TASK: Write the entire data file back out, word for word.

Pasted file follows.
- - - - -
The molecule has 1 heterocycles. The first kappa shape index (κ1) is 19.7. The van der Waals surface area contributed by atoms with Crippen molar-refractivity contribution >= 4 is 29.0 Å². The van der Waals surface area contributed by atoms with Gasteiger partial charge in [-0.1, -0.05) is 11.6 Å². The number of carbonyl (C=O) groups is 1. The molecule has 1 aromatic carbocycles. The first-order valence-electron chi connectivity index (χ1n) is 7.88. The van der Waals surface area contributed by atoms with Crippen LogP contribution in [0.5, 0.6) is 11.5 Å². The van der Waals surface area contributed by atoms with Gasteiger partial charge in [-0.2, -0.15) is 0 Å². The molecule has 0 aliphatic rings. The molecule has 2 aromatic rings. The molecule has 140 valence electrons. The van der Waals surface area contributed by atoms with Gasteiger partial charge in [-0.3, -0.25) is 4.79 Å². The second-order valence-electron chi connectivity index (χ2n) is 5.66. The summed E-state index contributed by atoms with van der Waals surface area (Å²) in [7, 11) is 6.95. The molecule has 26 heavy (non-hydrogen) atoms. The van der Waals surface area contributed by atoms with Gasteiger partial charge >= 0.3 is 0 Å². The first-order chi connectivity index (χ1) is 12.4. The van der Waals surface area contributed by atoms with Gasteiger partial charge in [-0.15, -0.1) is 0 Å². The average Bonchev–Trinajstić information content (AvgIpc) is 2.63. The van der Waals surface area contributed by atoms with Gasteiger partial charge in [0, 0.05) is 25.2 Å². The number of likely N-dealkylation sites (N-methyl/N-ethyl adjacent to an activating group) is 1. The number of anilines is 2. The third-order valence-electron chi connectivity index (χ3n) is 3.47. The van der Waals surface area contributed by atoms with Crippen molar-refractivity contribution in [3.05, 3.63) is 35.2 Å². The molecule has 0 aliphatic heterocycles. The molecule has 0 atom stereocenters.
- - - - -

The molecule has 1 heterocycles. The first kappa shape index (κ1) is 19.7. The van der Waals surface area contributed by atoms with Crippen molar-refractivity contribution >= 4 is 29.0 Å². The van der Waals surface area contributed by atoms with Gasteiger partial charge in [-0.1, -0.05) is 11.6 Å². The number of carbonyl (C=O) groups is 1. The molecule has 1 aromatic carbocycles. The first-order valence-electron chi connectivity index (χ1n) is 7.88. The van der Waals surface area contributed by atoms with Crippen LogP contribution in [0.5, 0.6) is 11.5 Å². The van der Waals surface area contributed by atoms with Gasteiger partial charge in [-0.2, -0.15) is 0 Å². The molecule has 0 aliphatic rings. The molecule has 2 aromatic rings. The molecule has 140 valence electrons. The van der Waals surface area contributed by atoms with Gasteiger partial charge in [-0.3, -0.25) is 4.79 Å². The second-order valence-electron chi connectivity index (χ2n) is 5.66. The summed E-state index contributed by atoms with van der Waals surface area (Å²) in [7, 11) is 6.95. The molecule has 26 heavy (non-hydrogen) atoms. The van der Waals surface area contributed by atoms with Gasteiger partial charge >= 0.3 is 0 Å². The first-order chi connectivity index (χ1) is 12.4. The van der Waals surface area contributed by atoms with Gasteiger partial charge in [-0.15, -0.1) is 0 Å². The average Bonchev–Trinajstić information content (AvgIpc) is 2.63. The van der Waals surface area contributed by atoms with Gasteiger partial charge in [0, 0.05) is 25.2 Å². The number of likely N-dealkylation sites (N-methyl/N-ethyl adjacent to an activating group) is 1. The number of anilines is 2. The third-order valence-electron chi connectivity index (χ3n) is 3.47. The van der Waals surface area contributed by atoms with Crippen molar-refractivity contribution in [3.05, 3.63) is 35.2 Å². The molecule has 0 aliphatic heterocycles. The molecule has 0 atom stereocenters.